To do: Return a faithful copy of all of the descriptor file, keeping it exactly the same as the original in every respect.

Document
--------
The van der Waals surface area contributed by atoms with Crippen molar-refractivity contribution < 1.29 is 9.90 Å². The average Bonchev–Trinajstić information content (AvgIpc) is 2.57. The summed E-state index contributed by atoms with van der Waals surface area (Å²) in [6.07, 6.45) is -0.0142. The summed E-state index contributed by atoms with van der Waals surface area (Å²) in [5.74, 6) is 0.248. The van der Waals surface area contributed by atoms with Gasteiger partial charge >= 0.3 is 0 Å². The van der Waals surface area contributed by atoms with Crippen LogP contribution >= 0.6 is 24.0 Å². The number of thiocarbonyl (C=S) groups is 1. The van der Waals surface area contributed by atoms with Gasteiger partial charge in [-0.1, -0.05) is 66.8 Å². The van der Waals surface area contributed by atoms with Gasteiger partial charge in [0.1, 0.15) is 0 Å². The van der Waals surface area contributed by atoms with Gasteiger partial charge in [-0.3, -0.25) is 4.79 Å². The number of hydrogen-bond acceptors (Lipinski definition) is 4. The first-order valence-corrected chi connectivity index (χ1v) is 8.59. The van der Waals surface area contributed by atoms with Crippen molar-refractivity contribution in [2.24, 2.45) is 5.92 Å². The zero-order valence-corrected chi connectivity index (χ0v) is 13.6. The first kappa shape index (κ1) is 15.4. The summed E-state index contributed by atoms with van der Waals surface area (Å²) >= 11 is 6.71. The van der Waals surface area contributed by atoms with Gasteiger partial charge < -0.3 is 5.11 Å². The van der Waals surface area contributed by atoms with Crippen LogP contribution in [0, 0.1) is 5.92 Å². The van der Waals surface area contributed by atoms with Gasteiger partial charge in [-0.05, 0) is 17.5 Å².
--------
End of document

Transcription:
The van der Waals surface area contributed by atoms with Crippen molar-refractivity contribution < 1.29 is 9.90 Å². The average Bonchev–Trinajstić information content (AvgIpc) is 2.57. The summed E-state index contributed by atoms with van der Waals surface area (Å²) in [6.07, 6.45) is -0.0142. The summed E-state index contributed by atoms with van der Waals surface area (Å²) in [5.74, 6) is 0.248. The van der Waals surface area contributed by atoms with Gasteiger partial charge >= 0.3 is 0 Å². The van der Waals surface area contributed by atoms with Crippen LogP contribution >= 0.6 is 24.0 Å². The number of thiocarbonyl (C=S) groups is 1. The van der Waals surface area contributed by atoms with Gasteiger partial charge in [-0.1, -0.05) is 66.8 Å². The van der Waals surface area contributed by atoms with Gasteiger partial charge in [0.1, 0.15) is 0 Å². The van der Waals surface area contributed by atoms with Gasteiger partial charge in [-0.3, -0.25) is 4.79 Å². The number of hydrogen-bond acceptors (Lipinski definition) is 4. The first-order valence-corrected chi connectivity index (χ1v) is 8.59. The van der Waals surface area contributed by atoms with Crippen molar-refractivity contribution in [2.24, 2.45) is 5.92 Å². The zero-order valence-corrected chi connectivity index (χ0v) is 13.6. The first kappa shape index (κ1) is 15.4. The summed E-state index contributed by atoms with van der Waals surface area (Å²) >= 11 is 6.71. The van der Waals surface area contributed by atoms with Gasteiger partial charge < -0.3 is 5.11 Å². The van der Waals surface area contributed by atoms with Crippen LogP contribution in [0, 0.1) is 5.92 Å². The van der Waals surface area contributed by atoms with Gasteiger partial charge in [-0.05, 0) is 17.5 Å².